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Keeping Your Kids Organized

Over the holidays I visited my sister and her family. Not only did I have fun but I was surprised at some of the things that I saw in her home. Now stories of my sister’s total disorganization are legendary. In high school no one knew the color of her carpet because it was covered with at least 6” of clothes, books and other things. (That is not an exaggeration.) In college she had her own room in the dorm. People used to walk by and push stuff back into her room. And the stories go on.

Roll forward to today. My sister has a husband, a dog and four children, all with a lot of activities. With her lack of organization skills, this could be a disaster waiting to happen. The good news is that even Ms. Messy has reformed her ways. For someone who was completely disheveled in her younger years, she is surprisingly efficient with the space in her home.

The good news is that if she can be organized – anyone can be too! Not only will this make you feel better, but organizing your kids will give them skills that will last their entire lives. Then, they will not have to struggle with organization as my sister did, but it will be part of what they do naturally.  Here are some amazing tips that my sister implements well.

Days Of The Week Drawers

  • Children can have a lot of activities throughout the week. The good thing is that these things are usually scheduled on the same day each week.
  • Give each child five small drawers. There are many varieties of plastic drawers or bins that are inexpensive.
  • Label the first one Monday in big letters, label the others in a similar fashion.
  • At the beginning of the week, place the things in the drawers for the activity of that day. For example, two of my nieces have dance on Wednesdays. My sister puts their leotards and other items they need on that day. Not only does this remove the need for frenetic running around but it teaches the children the days of the week. If you organize the upcoming week on Sunday, It is a good way to make sure you are not forgetting anything.

Homework/Coat Area

This idea is genius  In a hallway leading from the garage, there is a strip of magnetic metal about 24” tall. It is screwed to the wall 3 ft. off the ground. Each child has their picture placed above their space held on with a magnet. There are other magnets to hold other papers that need to be added. There are several clips that are installed permanently on the magnetic board. This is used for important papers that need to be taken to school such as notes to teachers or signed forms. Below each picture are two hooks placed approximately 12” apart. One hook is used for their backpack from school and one is used for their coat. Each child is responsible for putting their items on their hooks.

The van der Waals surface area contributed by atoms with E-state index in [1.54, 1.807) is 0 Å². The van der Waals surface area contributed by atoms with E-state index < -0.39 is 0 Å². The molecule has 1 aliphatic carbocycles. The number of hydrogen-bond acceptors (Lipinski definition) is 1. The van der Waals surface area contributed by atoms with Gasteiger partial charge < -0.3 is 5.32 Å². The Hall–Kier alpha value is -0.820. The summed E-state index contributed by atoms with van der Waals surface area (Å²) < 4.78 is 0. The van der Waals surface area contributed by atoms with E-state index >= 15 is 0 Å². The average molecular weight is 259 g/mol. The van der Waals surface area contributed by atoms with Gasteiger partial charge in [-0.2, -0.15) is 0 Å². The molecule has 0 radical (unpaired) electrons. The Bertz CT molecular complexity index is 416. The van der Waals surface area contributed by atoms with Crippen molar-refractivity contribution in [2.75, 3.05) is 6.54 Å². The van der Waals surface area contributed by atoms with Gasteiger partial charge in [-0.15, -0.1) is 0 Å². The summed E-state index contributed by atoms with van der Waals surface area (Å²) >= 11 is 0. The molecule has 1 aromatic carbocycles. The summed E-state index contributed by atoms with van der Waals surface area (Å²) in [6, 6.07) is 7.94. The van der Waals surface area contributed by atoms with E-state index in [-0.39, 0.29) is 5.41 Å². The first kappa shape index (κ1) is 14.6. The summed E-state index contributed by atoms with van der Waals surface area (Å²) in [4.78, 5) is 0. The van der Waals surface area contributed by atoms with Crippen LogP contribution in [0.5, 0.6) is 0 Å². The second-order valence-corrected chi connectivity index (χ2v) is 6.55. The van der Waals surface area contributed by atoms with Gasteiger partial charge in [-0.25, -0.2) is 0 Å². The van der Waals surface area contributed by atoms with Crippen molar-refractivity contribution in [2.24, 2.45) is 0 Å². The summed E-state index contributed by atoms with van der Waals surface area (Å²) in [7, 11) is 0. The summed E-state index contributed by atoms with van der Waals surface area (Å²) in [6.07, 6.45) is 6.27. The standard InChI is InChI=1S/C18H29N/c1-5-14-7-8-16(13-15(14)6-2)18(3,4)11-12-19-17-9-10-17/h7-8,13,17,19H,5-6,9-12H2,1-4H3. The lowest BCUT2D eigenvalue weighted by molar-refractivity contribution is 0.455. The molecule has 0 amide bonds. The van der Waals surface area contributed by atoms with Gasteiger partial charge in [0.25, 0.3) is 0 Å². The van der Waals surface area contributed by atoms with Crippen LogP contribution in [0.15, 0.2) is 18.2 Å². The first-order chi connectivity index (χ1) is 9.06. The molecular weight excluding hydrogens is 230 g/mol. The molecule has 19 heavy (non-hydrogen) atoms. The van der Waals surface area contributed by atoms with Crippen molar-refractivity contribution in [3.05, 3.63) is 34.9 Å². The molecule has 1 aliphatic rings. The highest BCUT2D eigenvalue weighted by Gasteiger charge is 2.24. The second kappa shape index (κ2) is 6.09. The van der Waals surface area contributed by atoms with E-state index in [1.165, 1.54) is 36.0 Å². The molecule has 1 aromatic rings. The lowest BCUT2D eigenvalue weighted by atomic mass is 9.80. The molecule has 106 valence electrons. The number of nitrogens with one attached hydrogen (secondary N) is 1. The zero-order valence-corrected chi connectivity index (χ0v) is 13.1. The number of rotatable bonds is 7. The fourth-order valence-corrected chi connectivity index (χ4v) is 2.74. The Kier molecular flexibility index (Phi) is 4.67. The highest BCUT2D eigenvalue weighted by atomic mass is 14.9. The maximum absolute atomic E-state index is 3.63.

Each child also has two small baskets. One basket is marked “To Do” and the other is marked “All Done”. At the beginning of the week, my sister places 7 popsicle sticks in the “To Do” bin in each child’s station. Written on each popsicle stick is a chore. Each child must choose one stick each day and perform that chore. When they are done, they can put the popsicle stick with the completed task in the “All Done” basket. What a great way to get children to participate in household chores!

Craft Area In A Closet

With children come crafts. Lots of crafts. Girls especially love to draw, color, paint and create works of art that are all around the home. The challenge can be figuring out how to store all of the tools necessary to create these masterpieces. The answer is bins. If you have a space or closet that you can dedicate to all of these things, use bins clearly labeled to store everything on shelves. Separate paints, pens, crayons, stamps, pencils and other items separately. When using a certain medium (watercolors and paper) only the bins storing those items need to be taken out from the closet. If space is at a minimum, use a hanging shoe bag that fits on the back of a door. You can hold each item in different pockets. It is a great way to maximize space which is at a premium.

My hat is off to the youngest sister in my family. I am not taking all of the credit for her transforming from the biggest clutter maker I knew to an organized mom, but I know this was not done entirely on her own. It takes a few things to make the shift:  a plan, the desire to be organized and the support from other people. Once you have those in place, nothing can stop you.

Download our Organization Guides to get your kids and home organized. Visit our organizational Accessories page and find the right tie racks, pant racks, shoe racks, drawers, baskets or dividers for your home.

By: Kathryn LaBarbera of Closet Factory Los Angles & Orange County

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During the consultation you and a designer will discuss your expectations, desires, and project budget, with the aim of designing an organization system that will:

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